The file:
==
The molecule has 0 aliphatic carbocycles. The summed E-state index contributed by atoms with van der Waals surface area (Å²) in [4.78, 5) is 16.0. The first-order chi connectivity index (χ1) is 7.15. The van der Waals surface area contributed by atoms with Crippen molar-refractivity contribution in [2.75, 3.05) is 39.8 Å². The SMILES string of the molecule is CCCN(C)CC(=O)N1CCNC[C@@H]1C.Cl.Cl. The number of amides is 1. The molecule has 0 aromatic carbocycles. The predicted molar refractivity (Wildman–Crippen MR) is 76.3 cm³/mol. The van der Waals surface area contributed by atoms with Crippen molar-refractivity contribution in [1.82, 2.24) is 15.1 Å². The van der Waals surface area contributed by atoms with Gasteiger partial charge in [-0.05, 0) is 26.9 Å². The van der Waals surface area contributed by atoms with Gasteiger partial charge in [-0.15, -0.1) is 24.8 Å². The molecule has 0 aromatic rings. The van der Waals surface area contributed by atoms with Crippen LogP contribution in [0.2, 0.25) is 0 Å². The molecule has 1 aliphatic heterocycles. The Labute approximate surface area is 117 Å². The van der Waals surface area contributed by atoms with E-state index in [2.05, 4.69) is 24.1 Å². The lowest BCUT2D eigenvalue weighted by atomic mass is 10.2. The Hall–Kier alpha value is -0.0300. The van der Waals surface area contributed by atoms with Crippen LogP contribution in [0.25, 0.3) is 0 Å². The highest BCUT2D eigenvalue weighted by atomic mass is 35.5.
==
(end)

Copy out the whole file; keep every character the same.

The molecule has 0 aliphatic carbocycles. The summed E-state index contributed by atoms with van der Waals surface area (Å²) in [4.78, 5) is 16.0. The first-order chi connectivity index (χ1) is 7.15. The van der Waals surface area contributed by atoms with Crippen molar-refractivity contribution in [2.75, 3.05) is 39.8 Å². The SMILES string of the molecule is CCCN(C)CC(=O)N1CCNC[C@@H]1C.Cl.Cl. The number of amides is 1. The molecule has 0 aromatic carbocycles. The predicted molar refractivity (Wildman–Crippen MR) is 76.3 cm³/mol. The van der Waals surface area contributed by atoms with Crippen molar-refractivity contribution in [1.82, 2.24) is 15.1 Å². The van der Waals surface area contributed by atoms with Gasteiger partial charge in [-0.05, 0) is 26.9 Å². The van der Waals surface area contributed by atoms with Gasteiger partial charge in [-0.15, -0.1) is 24.8 Å². The molecule has 0 aromatic rings. The van der Waals surface area contributed by atoms with Crippen LogP contribution in [0.2, 0.25) is 0 Å². The molecule has 1 aliphatic heterocycles. The Labute approximate surface area is 117 Å². The van der Waals surface area contributed by atoms with E-state index in [2.05, 4.69) is 24.1 Å². The lowest BCUT2D eigenvalue weighted by atomic mass is 10.2. The Hall–Kier alpha value is -0.0300. The van der Waals surface area contributed by atoms with Crippen LogP contribution in [0.25, 0.3) is 0 Å². The highest BCUT2D eigenvalue weighted by atomic mass is 35.5.